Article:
After basic compounding is completed, polishing and glazing may be further necessary to achieve the appearance desired.
Buff to Bring Back the Gloss
Buffing to alleviate dieback or loss of gloss can, in most cases, be done without color sanding. Haziness and lack of gloss can be remedied from buffing alone unless excess orange peel or texture is present.
One of the most common mistakes here is using too heavy or coarse a compound when it’s not needed. You’ll achieve the best results when you use the finest grit sandpaper and compound. It’s much easier to go down to coarser grits if necessary than to have to remove heavy scratches. (There’s always the chance of removing too much paint or clear, making repaint necessary.)
Also, when buffing, be sure to keep the cord of the buffer and any plastic wrap you masked the car with out of the way. A friend of mine and I were buffing a car one evening, and he got the plastic sheeting we used to mask part of the car tangled around the buff pad – which then wrapped the cord of the buffer around him and the buffer. He couldn’t release the switch on the buffer, and by the time I could unplug the buffer, he was completely wrapped in plastic and cord. Looking back, it’s funny, but at the time, he didn’t think so!
Time spent color sanding and buffing will be well worth the effort. You’ll see results that you can be proud of and that your customers will appreciate.
Sanding and buffing is sometimes necessary to achieve the desired look, but it can be difficult to get reimbursed for by the insurance companies. Your time may be better spent trying to catch flies with tweezers or putting toothpaste back in the tube.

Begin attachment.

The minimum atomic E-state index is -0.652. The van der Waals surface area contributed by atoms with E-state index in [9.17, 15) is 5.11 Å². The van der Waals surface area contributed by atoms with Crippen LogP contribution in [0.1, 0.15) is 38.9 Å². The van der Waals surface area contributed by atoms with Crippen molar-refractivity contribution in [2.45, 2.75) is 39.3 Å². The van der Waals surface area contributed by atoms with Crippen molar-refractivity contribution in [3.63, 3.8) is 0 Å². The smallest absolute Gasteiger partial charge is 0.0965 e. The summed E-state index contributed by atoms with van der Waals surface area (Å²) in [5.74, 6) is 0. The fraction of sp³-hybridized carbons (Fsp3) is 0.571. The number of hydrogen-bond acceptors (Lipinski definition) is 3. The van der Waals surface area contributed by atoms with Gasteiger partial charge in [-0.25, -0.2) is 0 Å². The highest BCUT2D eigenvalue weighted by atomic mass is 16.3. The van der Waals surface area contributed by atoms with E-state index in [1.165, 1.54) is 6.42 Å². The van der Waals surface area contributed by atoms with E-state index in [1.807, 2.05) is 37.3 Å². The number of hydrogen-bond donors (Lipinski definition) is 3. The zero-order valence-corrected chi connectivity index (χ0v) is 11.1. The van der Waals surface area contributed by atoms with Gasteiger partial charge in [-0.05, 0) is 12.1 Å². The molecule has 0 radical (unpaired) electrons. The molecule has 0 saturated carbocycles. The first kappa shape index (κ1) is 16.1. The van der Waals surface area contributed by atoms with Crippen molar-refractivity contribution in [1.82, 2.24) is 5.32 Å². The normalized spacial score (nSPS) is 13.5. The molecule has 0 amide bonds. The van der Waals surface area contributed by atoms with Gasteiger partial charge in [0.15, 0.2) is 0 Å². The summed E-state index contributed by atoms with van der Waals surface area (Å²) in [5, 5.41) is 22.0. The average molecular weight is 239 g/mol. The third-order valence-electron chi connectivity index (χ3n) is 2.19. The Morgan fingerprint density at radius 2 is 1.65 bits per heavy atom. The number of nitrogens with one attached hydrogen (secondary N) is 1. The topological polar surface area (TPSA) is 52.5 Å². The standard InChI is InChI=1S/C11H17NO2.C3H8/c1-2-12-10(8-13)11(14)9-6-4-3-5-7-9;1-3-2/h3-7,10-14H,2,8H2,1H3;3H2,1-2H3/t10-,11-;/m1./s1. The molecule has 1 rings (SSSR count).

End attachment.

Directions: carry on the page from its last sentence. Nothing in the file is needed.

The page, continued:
Seriously, the best way to deal with insurance companies is to make them realize that it’s in their customer’s best interest to sand and buff. But this is only effective if sanding and buffing are necessary to match the factory finish. If sanding and buffing are necessary because of trash in the paint and/or
painter incompetence, the insurance company doesn’t consider that their responsibility. If, however, the job has no trash in it, has good gloss and minimal orange peel, most shops will opt not to buff. Skipping the sand and buff procedure isn’t a problem if there are no glaring problems. In some cases, buffing makes the repaired area of the car look better than the unrepaired section – so, in these situations, not buffing is the better option.
So which is it? Buff or not buff? It really comes down to doing whatever gives the customer a quality job. Your reputation depends on it.
Writer Buddy Maule performs sales and technical support for a large supplier of automotive refinish products including but not limited to paint products. Prior to this, he owned a company involved in the manufacture of paint products.